Although some quilters used scraps from clothing in their quilts others bought fabric specifically for the quilts they made. Other times quilts were made with a combination of both. Fawn Valentine points out in her book, West Virginia Quilts and Quiltmakers, "Although imaginative lore spinners claim that patchwork quilts themselves are made with worn-out cloth it was typically the good pieces (not the worn) that were cut and stitched into patchwork. It would be counter-productive to spend time sewing fabric that was already worn out." p194 Of course scraps left over after making garments were used in scrap quilts much as we use left over scraps from our quilting projects today when we want a scrappy look.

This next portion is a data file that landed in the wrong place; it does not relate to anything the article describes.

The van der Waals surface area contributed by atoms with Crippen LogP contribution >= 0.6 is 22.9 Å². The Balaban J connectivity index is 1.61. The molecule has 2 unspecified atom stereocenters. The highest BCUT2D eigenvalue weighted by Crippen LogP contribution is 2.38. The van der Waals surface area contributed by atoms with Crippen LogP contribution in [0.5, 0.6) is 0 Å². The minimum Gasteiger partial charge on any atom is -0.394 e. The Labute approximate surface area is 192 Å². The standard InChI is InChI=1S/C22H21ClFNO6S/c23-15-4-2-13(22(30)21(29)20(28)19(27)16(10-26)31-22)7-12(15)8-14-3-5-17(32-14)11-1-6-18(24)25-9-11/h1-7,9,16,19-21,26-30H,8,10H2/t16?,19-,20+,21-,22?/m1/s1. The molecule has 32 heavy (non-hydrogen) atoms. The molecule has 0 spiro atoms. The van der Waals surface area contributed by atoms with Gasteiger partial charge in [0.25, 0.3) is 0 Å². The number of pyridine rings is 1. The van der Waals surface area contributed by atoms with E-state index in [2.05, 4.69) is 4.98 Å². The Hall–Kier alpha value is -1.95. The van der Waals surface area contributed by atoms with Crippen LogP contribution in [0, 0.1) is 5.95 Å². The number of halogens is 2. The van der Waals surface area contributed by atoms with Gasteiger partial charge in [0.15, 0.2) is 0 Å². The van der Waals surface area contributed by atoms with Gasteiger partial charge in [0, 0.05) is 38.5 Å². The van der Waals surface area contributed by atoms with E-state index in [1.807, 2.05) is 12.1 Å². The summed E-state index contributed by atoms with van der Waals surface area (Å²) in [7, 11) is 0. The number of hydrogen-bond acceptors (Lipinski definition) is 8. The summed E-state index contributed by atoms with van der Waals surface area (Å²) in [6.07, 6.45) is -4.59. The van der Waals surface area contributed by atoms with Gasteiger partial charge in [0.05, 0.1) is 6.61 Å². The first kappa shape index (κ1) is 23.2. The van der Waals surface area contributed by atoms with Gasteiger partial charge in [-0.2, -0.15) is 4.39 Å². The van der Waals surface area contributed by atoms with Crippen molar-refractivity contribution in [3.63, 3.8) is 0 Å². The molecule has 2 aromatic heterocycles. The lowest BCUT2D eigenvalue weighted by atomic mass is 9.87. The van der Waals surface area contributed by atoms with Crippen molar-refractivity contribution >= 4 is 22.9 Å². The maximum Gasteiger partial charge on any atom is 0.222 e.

The frugality theory also implies that quilt making was a necessary drudgery. Instead we find that most women enjoyed the creativity involved in making a quilt whether with new fabric or scraps. Although quick and simple quilts were made for everyday use many quilts were far too intricate in the piecing and quilting to have been made just for necessity.
This is not to say that women never used scraps to make a quilt in order to save money or to get by because they had no money to spend on fabric. Women did use scraps left over from making clothing. They also made quilts using feedsacks during the years they were available. But the frugal quilter myth implies that most if not all quilting was done out of need to make something frugally.